Cairn Energy hopeful of solution in tax tussle with Centre
After three rounds of discussions on the $1.2 billion retrospective tax litigation last week, the government and UK-based Cairn Energy PLC have expressed hope to settle the matter amicably outside the court through legally available mechanisms such as the tax amnesty scheme “Vivad se Vishwas” [from dispute to trust], two people with direct knowledge of the matter said on Sunday.
In a statement on Sunday, Cairn Energy said the two parties have discussed “a number of proposals with the aim of finding a swift resolution that could be mutually acceptable to the Government of India and the interests of Cairn’s shareholders”. The statement came after finance secretary Ajay Bhushan Pandey and Cairn Energy chief executive Simon Thomson discussed the matter on Thursday, Friday and Saturday. Pandey is leading an inter-ministerial team holding discussions with the visiting Cairn delegates led by Thomson.
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One of the people mentioned above said discussions have progressed in the right direction so far. “The government is hopeful about a mutually acceptable solution soon within the legal framework, and Vivad se Vishwas is the legal framework,” he said on condition of anonymity. HT first wrote about it on February 16.
“Another meeting cannot be ruled out as both parties [the government and Cairn] are willing to resolve the dispute as soon as possible,” he added.
Cairn said its discussions with the officials of India’s finance ministry were “cordial and constructive” “notwithstanding and without prejudice” to the company’s rights under the international arbitration award.
“Assuming such a resolution can be achieved, we look forward to being able to move on to further opportunities to invest in India which continues to import the majority of energy sources it consumes,” it said in the statement.
“We remain hopeful that an acceptable solution can be found, in order to avoid further prolonging and exacerbating this negative issue for all parties. However, we have also been clear that we must continue to take all necessary steps to protect the interests of our shareholders,” Cairn said.
A finance ministry spokesperson did not respond to HT’s queries.
The first person quoted above said this litigation is a legacy issue inherited by the National Democratic Alliance (NDA) government. “The government [incumbent] is in principle against any retrospective tax. But, it is also committed to act as per the law of the land. The I-T [Income Tax] Act was amended retrospectively, and companies [Cairn and Vodafone] challenged it on the basis of bilateral investment treaties, which would have far reaching consequences. No treaty could challenge the sovereign right to tax. Hence, the government has no option to challenge such arbitration awards, unless withdrawn,” he said. The government has already appealed against the arbitration award in the case of Vodafone, and has time till next month on the Cairn matter, he added.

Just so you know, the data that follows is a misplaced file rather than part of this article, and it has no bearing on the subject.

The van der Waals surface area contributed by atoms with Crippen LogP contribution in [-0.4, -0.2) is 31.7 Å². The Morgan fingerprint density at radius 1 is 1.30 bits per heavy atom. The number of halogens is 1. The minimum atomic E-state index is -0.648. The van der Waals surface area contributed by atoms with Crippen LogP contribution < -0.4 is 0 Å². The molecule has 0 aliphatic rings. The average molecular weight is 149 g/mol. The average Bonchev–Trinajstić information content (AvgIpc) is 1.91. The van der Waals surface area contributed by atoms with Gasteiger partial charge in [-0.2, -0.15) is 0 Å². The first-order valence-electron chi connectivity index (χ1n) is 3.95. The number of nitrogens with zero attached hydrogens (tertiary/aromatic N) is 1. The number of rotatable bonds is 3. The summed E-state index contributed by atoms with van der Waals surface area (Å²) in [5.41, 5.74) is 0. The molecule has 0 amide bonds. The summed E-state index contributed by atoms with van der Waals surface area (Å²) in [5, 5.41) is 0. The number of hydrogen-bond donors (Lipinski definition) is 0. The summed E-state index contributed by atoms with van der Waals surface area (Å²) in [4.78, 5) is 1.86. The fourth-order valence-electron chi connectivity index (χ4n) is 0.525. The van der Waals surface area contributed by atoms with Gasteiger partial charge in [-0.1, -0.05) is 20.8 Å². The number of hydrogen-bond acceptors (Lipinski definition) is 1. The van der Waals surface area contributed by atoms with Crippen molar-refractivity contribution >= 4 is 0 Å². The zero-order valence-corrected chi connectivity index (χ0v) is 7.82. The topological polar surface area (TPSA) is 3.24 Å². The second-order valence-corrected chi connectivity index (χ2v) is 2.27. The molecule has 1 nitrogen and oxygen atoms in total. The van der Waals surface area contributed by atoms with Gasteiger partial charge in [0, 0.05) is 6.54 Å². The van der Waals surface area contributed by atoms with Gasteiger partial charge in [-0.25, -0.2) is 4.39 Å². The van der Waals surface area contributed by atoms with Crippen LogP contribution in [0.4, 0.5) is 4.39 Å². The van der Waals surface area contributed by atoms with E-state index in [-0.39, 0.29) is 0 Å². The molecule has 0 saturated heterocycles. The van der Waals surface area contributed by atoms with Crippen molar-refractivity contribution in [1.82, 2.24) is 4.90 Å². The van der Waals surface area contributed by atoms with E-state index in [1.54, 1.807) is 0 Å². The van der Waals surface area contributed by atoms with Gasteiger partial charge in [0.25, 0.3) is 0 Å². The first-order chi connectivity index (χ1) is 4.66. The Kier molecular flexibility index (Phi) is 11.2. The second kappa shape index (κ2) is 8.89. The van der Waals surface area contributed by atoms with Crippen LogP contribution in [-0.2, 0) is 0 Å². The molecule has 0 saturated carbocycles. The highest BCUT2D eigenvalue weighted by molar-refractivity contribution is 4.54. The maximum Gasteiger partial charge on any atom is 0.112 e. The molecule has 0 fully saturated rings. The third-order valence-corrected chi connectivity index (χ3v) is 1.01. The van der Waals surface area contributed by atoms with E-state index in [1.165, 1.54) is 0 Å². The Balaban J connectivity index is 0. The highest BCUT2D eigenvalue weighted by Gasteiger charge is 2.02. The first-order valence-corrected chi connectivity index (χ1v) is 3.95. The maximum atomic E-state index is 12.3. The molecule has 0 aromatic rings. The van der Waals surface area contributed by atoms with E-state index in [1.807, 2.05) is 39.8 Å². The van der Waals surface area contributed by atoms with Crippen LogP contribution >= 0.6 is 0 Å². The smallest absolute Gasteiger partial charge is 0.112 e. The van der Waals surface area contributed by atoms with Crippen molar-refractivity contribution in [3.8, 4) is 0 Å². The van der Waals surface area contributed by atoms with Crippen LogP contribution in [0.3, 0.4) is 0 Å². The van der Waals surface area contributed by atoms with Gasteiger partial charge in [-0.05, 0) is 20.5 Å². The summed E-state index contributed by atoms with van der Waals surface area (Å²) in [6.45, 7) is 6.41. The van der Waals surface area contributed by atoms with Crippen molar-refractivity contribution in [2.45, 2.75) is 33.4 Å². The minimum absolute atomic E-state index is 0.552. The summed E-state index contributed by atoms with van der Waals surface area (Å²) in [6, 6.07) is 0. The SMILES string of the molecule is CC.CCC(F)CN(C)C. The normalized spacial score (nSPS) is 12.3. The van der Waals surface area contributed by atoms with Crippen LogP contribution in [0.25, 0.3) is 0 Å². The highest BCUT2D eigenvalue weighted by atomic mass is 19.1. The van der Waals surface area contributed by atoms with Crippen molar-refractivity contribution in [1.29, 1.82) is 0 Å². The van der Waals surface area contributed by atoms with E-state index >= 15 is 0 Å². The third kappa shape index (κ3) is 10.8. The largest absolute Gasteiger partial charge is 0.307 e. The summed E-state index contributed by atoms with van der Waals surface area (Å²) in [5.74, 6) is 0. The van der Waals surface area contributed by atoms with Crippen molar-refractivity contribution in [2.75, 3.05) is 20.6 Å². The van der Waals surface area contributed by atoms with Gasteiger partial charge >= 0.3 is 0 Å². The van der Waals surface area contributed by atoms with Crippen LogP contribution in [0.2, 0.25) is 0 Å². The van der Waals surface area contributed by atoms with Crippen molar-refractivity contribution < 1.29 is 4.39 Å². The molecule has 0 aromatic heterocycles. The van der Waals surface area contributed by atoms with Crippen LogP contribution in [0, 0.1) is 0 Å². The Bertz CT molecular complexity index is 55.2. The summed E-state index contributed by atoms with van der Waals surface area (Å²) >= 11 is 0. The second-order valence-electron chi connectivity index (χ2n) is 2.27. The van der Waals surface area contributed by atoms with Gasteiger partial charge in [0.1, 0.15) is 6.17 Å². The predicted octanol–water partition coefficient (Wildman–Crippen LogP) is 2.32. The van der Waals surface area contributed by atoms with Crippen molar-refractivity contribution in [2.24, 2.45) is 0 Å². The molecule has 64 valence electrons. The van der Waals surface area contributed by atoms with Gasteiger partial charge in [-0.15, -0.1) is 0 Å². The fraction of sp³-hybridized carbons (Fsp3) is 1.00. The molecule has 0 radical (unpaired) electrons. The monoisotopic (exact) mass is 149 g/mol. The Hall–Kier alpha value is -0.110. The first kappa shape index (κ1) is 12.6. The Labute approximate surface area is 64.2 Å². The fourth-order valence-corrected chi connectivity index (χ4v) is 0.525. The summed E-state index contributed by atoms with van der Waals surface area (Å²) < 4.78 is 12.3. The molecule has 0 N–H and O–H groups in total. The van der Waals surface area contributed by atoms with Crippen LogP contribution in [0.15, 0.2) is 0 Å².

India is involved in two legal battles over retrospective taxation – one with Vodafone Group PLC and another with Cairn. On September 25, 2020, an international arbitration tribunal in The Hague ruled that the Indian government’s decision to retrospectively amend the Income Tax Act, 1961 in the 2012-13 budget was not consistent with an investment treaty signed between India and the Netherlands.
Another arbitration tribunal, constituted under the agreement between the UK and India for the promotion and protection of investments, on December 21, 2020 ruled in favour of Cairn on similar grounds. Earlier this month, Cairn moved a US district court to enforce the arbitration award.
The retrospective amendment of the Income Tax Act in 2012 was applied to Cairn, when it was exiting from its subsidiary Cairn India Ltd in January 2014. The Act was amended retrospectively during the tenure of then finance minister Pranab Mukherjee after the Supreme Court ruled in favour of Vodafone on a ₹11,000 crore tax dispute with the government.
Abhishek A Rastogi, partner at law firm Khaitan & Company, said: “The GoI’s proposal to resolve the tax dispute under the ongoing ‘Vivad se Vishwas’ scheme is a pragmatic solution to end the litigation quickly and settle the matter amicably. Any other approach would prolong the litigation.”
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